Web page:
Friday, May 13, 2011

Will Closures Of State Parks In California Increase Visitation and Demands on National Parks

This is from the LA Times today:


70 state parks targeted for closure, Brown administration says

Los Angeles Times | May 13, 2011 | 12:40 p.m.



Gov. Jerry Brown's administration said today that dozens of state parks could close as part of the effort to reduce the state deficit.


The parks include the Salton Sea State Recreation Area, Palomar Mountain State Park in San Diego County, Candlestick Point State Recreation Area in San Francisco, Tomales Bay State Park north of San Francisco, Point Cabrillo Light Station in Mendocino and more than 60 other properties.

For more information go to:

http://www.latimes.com/.


Californians are known as lovers of the outdoors and their parks.  Should these parks close would this result in  higher numbers of people going to National Parks within the state?

1 comment:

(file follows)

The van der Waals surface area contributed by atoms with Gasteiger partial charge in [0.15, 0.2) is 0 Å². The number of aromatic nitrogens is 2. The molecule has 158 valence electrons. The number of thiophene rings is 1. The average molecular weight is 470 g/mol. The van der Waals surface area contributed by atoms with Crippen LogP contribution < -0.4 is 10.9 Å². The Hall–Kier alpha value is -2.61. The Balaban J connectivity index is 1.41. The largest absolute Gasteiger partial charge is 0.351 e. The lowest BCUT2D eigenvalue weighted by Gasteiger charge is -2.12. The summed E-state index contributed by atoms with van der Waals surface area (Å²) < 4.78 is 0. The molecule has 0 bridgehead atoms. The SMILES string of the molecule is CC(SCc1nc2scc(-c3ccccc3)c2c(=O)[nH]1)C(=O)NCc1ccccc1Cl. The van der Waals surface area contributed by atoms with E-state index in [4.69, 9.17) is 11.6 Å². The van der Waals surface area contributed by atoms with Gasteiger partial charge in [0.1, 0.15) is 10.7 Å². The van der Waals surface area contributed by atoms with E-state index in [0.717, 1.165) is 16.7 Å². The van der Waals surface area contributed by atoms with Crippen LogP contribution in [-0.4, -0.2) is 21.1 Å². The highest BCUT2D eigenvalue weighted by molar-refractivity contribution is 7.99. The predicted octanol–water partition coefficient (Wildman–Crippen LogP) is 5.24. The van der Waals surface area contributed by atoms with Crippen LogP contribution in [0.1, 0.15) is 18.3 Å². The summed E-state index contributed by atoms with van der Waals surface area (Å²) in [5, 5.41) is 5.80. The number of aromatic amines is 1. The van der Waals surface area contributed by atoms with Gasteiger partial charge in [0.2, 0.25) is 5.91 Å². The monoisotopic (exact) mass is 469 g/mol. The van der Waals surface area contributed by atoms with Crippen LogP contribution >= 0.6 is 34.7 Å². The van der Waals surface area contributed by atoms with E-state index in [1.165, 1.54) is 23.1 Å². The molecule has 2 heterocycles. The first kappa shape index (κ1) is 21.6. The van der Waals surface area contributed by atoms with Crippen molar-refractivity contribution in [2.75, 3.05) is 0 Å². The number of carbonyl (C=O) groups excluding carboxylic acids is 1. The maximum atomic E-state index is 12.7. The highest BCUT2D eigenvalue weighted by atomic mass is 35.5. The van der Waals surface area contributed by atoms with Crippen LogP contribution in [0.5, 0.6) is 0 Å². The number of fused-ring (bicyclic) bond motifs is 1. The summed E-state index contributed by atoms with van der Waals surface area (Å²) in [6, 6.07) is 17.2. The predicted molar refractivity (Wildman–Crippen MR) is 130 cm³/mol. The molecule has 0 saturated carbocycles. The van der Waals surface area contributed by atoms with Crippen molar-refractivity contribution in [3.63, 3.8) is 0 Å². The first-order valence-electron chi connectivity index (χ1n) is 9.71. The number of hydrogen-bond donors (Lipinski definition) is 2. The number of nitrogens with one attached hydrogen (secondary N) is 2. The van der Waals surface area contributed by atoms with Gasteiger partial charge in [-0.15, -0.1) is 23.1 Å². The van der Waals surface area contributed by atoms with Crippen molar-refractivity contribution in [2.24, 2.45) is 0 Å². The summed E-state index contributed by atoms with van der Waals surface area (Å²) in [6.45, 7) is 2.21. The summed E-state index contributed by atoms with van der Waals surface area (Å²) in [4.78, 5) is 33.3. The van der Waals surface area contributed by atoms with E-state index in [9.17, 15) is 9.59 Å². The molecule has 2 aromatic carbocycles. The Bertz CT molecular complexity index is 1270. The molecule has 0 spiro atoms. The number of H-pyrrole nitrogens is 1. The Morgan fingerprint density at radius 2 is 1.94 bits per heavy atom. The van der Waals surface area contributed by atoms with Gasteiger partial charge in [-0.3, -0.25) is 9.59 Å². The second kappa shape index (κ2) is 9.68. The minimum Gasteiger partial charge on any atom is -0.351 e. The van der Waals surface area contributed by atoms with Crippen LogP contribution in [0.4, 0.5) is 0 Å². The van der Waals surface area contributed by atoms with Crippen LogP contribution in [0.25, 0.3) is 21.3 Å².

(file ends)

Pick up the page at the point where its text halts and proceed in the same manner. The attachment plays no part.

1. That's a great question. I look at the possible reasons for choosing one place over another--price, location, activities--and see how sometimes one would avoid a state park. But we go to Joshua Tree because it's cheaper ( we use our America the Beautiful pass and camp without hookups), and go to Lake Perris St. Rec. Area because we can fish and have hookups. We go to Mohave National Preserve because it's totally free, and then go to Anza-Borrego St. Park because it's got a campground with hookups and thousands of miles of jeep trails. The state parks targeted for closure are the "underperforming" ones anyway--the ones that draw the bikers and campers and surfers are going to remain open. They generate a profit, so it's not a good idea to close them. In my opinion, then, I don't think the pending state park closures will have much of an effect on visitation to the national parks.

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